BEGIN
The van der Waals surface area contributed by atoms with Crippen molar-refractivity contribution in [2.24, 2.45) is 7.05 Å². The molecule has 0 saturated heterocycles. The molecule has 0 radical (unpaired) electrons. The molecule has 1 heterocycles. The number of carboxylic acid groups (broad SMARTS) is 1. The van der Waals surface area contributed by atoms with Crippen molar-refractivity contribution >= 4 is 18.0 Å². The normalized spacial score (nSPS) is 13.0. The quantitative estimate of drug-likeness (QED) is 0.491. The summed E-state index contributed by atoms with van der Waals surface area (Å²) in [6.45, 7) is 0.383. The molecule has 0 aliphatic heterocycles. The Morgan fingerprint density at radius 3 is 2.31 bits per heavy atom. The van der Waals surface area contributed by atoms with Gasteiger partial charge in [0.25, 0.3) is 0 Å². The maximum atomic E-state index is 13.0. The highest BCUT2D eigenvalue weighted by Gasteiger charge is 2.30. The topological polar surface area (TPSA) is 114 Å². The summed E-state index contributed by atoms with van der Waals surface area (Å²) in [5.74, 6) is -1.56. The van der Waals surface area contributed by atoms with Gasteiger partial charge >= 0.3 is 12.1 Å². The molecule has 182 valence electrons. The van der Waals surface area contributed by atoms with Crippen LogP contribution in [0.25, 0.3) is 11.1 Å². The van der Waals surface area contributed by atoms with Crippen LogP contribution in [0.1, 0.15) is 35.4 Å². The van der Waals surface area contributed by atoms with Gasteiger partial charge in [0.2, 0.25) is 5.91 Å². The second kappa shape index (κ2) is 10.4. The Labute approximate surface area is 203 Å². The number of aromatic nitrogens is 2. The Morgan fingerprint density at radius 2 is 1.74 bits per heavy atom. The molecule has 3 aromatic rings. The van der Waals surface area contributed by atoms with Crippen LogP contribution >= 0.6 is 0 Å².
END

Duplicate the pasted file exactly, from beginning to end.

The van der Waals surface area contributed by atoms with Crippen molar-refractivity contribution in [2.24, 2.45) is 7.05 Å². The molecule has 0 saturated heterocycles. The molecule has 0 radical (unpaired) electrons. The molecule has 1 heterocycles. The number of carboxylic acid groups (broad SMARTS) is 1. The van der Waals surface area contributed by atoms with Crippen molar-refractivity contribution >= 4 is 18.0 Å². The normalized spacial score (nSPS) is 13.0. The quantitative estimate of drug-likeness (QED) is 0.491. The summed E-state index contributed by atoms with van der Waals surface area (Å²) in [6.45, 7) is 0.383. The molecule has 0 aliphatic heterocycles. The Morgan fingerprint density at radius 3 is 2.31 bits per heavy atom. The van der Waals surface area contributed by atoms with Gasteiger partial charge in [0.25, 0.3) is 0 Å². The maximum atomic E-state index is 13.0. The highest BCUT2D eigenvalue weighted by Gasteiger charge is 2.30. The topological polar surface area (TPSA) is 114 Å². The summed E-state index contributed by atoms with van der Waals surface area (Å²) in [5.74, 6) is -1.56. The van der Waals surface area contributed by atoms with Gasteiger partial charge >= 0.3 is 12.1 Å². The molecule has 182 valence electrons. The van der Waals surface area contributed by atoms with Crippen LogP contribution in [0.25, 0.3) is 11.1 Å². The van der Waals surface area contributed by atoms with Crippen LogP contribution in [0.1, 0.15) is 35.4 Å². The van der Waals surface area contributed by atoms with Gasteiger partial charge in [0.2, 0.25) is 5.91 Å². The second kappa shape index (κ2) is 10.4. The Labute approximate surface area is 203 Å². The number of aromatic nitrogens is 2. The Morgan fingerprint density at radius 2 is 1.74 bits per heavy atom. The molecule has 3 aromatic rings. The van der Waals surface area contributed by atoms with Crippen LogP contribution >= 0.6 is 0 Å².